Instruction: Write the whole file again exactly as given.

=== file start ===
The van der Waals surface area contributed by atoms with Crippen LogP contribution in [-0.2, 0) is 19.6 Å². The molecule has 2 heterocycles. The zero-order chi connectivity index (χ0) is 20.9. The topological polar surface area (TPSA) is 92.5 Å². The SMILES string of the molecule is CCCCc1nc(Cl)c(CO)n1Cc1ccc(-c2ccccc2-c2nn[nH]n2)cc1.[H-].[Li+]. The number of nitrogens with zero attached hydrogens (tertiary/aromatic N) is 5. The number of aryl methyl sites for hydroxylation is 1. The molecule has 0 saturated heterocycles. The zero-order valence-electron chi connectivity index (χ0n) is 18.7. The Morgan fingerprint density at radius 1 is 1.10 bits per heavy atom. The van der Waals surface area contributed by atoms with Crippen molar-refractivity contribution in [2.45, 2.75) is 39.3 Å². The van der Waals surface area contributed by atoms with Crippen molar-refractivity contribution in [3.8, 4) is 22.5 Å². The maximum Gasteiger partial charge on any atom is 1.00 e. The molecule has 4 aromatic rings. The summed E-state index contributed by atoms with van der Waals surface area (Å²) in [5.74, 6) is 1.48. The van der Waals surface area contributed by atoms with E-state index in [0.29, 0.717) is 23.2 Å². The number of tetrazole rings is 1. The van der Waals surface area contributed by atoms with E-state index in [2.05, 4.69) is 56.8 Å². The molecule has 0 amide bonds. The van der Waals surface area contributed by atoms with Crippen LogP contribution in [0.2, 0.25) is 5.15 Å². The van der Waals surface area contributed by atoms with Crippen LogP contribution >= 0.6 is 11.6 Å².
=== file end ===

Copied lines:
The van der Waals surface area contributed by atoms with Crippen LogP contribution in [-0.2, 0) is 19.6 Å². The molecule has 2 heterocycles. The zero-order chi connectivity index (χ0) is 20.9. The topological polar surface area (TPSA) is 92.5 Å². The SMILES string of the molecule is CCCCc1nc(Cl)c(CO)n1Cc1ccc(-c2ccccc2-c2nn[nH]n2)cc1.[H-].[Li+]. The number of nitrogens with zero attached hydrogens (tertiary/aromatic N) is 5. The number of aryl methyl sites for hydroxylation is 1. The molecule has 0 saturated heterocycles. The zero-order valence-electron chi connectivity index (χ0n) is 18.7. The Morgan fingerprint density at radius 1 is 1.10 bits per heavy atom. The van der Waals surface area contributed by atoms with Crippen molar-refractivity contribution in [2.45, 2.75) is 39.3 Å². The van der Waals surface area contributed by atoms with Crippen molar-refractivity contribution in [3.8, 4) is 22.5 Å². The maximum Gasteiger partial charge on any atom is 1.00 e. The molecule has 4 aromatic rings. The summed E-state index contributed by atoms with van der Waals surface area (Å²) in [5.74, 6) is 1.48. The van der Waals surface area contributed by atoms with E-state index in [0.29, 0.717) is 23.2 Å². The number of tetrazole rings is 1. The van der Waals surface area contributed by atoms with E-state index in [2.05, 4.69) is 56.8 Å². The molecule has 0 amide bonds. The van der Waals surface area contributed by atoms with Crippen LogP contribution in [0.2, 0.25) is 5.15 Å². The van der Waals surface area contributed by atoms with Crippen LogP contribution >= 0.6 is 11.6 Å².